Skip to main content

Subaru Announces New Revamps; Aims To Improve Forester, Crosstrek Quality

Subaru Corp had a problem with their vehicle inspections. See how they made new revamps to improve Forester and Crosstrek quality.


When a mistake is made, you can either try to cover it up, or learn from it and improve. Subaru Corp got caught falsifying fuel economy and emissions data at their Japan plant in Gunma in December 2017 where they make the new 2019 Subaru Forester SUV and Crosstrek small crossover. Subaru’s president and CEO Yasuyuki Yoshinaga stepped down and changes were made to correct the problem after the recent inspection and data scandals.

Now Subaru Corp has completely reorganized their vehicle inspection department under a new “Quality Assurance Division” of Subaru Automotive Business to improve vehicle quality. The new department will conduct vehicle inspection work (including final vehicle inspections prescribed by Japanese laws and regulations) which was previously conducted by the Manufacturing Quality Control Department of the Gunma Manufacturing Division.

Subaru Corp manufactures the new 2019 Forester SUV, Crosstrek crossover, WRX and WRX STI performance sedans and BRZ sport coupe at the Gunma plant that are shipped to the U.S. and other global markets. The Outback wagon, Impreza compact, Ascent 3-Row, and Legacy sedan are produced at the Subaru plant in Lafayette, Indiana.

What does it mean for consumers?

Subaru Corp issued a press release saying, the purpose of this change is to ensure the quality of the top-selling Forester and Crosstrek, WRX/STI and BRZ vehicles “pursuant to the company’s quality-first principle”, by making the operation of vehicle inspections independent from the manufacturing organization. The responsibility now falls under the newly-formed quality assurance organization.

This comes after the all-new 2019 Subaru Forester hits dealer showrooms and as the new 2019 Subaru Crosstrek plug-in Hybrid model makes its debut at the LA Auto Show. Subaru Corporation learned a hard lesson, but they are making changes to ensure Subaru Forester, Crosstrek, WRX/STI and BRZ vehicle inspections move at a higher level.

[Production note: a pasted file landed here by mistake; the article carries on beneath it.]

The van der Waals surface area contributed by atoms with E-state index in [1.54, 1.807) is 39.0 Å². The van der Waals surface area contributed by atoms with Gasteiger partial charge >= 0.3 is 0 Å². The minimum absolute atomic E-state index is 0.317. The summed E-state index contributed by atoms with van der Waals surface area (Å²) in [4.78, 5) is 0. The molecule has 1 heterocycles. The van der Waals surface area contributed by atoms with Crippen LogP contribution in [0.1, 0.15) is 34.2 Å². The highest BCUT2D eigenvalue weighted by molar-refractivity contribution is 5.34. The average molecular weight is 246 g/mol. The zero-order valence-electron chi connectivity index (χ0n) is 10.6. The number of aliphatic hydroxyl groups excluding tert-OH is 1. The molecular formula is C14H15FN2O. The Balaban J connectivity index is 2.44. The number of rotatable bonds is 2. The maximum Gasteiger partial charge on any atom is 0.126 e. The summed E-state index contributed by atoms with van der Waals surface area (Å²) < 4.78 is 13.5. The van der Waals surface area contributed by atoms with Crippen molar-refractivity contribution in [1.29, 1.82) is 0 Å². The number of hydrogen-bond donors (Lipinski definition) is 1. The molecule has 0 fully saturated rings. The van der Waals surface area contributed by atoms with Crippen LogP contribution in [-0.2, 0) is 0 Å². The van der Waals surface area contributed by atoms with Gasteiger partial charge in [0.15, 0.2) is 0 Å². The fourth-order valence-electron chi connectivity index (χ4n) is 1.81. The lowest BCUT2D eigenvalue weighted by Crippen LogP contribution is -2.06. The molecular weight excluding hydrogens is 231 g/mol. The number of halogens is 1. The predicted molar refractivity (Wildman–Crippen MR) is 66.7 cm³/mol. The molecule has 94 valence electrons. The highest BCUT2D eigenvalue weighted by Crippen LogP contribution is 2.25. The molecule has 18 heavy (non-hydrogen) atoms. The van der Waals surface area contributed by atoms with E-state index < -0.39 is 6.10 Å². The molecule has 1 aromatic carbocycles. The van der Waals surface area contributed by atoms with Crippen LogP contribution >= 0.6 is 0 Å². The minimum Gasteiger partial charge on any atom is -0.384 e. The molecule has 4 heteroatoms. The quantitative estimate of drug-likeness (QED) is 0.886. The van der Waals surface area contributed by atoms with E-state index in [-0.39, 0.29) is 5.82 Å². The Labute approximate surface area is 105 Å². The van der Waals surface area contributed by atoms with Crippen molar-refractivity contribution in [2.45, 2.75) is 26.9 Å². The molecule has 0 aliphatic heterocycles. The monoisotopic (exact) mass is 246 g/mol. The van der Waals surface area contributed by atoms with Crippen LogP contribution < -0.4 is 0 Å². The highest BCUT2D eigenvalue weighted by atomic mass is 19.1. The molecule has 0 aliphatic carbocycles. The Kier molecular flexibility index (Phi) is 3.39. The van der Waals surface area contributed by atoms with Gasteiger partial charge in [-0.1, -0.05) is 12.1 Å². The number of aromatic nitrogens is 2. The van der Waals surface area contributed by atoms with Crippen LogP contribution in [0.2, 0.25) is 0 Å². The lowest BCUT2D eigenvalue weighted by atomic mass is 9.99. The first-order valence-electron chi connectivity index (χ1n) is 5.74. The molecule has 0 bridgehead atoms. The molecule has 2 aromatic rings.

Leave your comments below, share the article with friends and tweet it out to your followers!

Follow more Subaru news on FacebookTwitter and Instagram

Photo credit: Subaru USA


SHAWN THOMAS BELAIRE (not verified)    December 4, 2018 - 6:04AM

My 2015 Forester has been a complete disaster needed a whole front end replaced to fix a death wobble. The ECU was programed wrong, leaving the car dieing on the highway. Calls to there headoffice always were answered with ntf no trubke found. Sad

Marvin Doolin, Jr. (not verified)    February 25, 2019 - 2:34PM

In reply to by SHAWN THOMAS BELAIRE (not verified)

Sorry for your problems, Shawn. We have a 2015, purchased shortly before the 2016's came out, and at 73,000 miles, no problems at all. It's our third Forester and the first with an automatic transmission. After almost sixty years driving manuals, I was dubious about the CVT, and I still cringe at the sound that reminds me of the old Buick "fluid drive" transmissions of the late forties, but it has served us well. I hope our experience is more representative than yours.

John DiBona (not verified)    December 4, 2018 - 7:55AM

Subaru needs to change their executive team structure given the COO/CFO has been filled by 1 person thus creating conflict of interest at the highest level of their organization. Their piston ring debacle and head gasket issues over the years should have resulted in an immediate recall since they knew the root causes. They are currently avoiding to deal with their lousy CVT tranny. Not customer focused--they have lost their way . . .